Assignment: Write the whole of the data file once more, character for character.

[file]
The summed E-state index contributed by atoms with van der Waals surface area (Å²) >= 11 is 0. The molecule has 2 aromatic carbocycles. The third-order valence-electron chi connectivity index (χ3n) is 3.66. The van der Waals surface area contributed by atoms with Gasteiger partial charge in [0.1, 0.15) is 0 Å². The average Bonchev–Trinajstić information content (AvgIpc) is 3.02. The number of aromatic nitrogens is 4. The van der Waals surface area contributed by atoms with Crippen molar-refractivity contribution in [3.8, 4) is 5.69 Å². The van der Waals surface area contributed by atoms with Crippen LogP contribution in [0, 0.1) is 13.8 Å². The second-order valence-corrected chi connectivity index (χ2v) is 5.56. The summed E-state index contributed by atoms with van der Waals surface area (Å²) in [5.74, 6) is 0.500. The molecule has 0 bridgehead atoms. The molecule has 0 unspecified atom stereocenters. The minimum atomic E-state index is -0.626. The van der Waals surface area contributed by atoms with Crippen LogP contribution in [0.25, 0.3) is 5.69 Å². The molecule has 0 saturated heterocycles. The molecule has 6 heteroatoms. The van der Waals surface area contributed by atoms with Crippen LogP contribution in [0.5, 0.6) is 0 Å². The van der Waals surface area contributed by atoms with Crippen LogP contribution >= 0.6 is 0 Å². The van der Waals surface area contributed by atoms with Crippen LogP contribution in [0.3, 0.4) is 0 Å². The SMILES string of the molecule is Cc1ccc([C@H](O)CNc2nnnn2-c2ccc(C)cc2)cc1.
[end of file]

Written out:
The summed E-state index contributed by atoms with van der Waals surface area (Å²) >= 11 is 0. The molecule has 2 aromatic carbocycles. The third-order valence-electron chi connectivity index (χ3n) is 3.66. The van der Waals surface area contributed by atoms with Gasteiger partial charge in [0.1, 0.15) is 0 Å². The average Bonchev–Trinajstić information content (AvgIpc) is 3.02. The number of aromatic nitrogens is 4. The van der Waals surface area contributed by atoms with Crippen molar-refractivity contribution in [3.8, 4) is 5.69 Å². The van der Waals surface area contributed by atoms with Crippen LogP contribution in [0, 0.1) is 13.8 Å². The second-order valence-corrected chi connectivity index (χ2v) is 5.56. The summed E-state index contributed by atoms with van der Waals surface area (Å²) in [5.74, 6) is 0.500. The molecule has 0 bridgehead atoms. The molecule has 0 unspecified atom stereocenters. The minimum atomic E-state index is -0.626. The van der Waals surface area contributed by atoms with Crippen LogP contribution in [0.25, 0.3) is 5.69 Å². The molecule has 0 saturated heterocycles. The molecule has 6 heteroatoms. The van der Waals surface area contributed by atoms with Crippen LogP contribution in [0.5, 0.6) is 0 Å². The van der Waals surface area contributed by atoms with Crippen LogP contribution >= 0.6 is 0 Å². The van der Waals surface area contributed by atoms with Crippen LogP contribution in [0.3, 0.4) is 0 Å². The SMILES string of the molecule is Cc1ccc([C@H](O)CNc2nnnn2-c2ccc(C)cc2)cc1.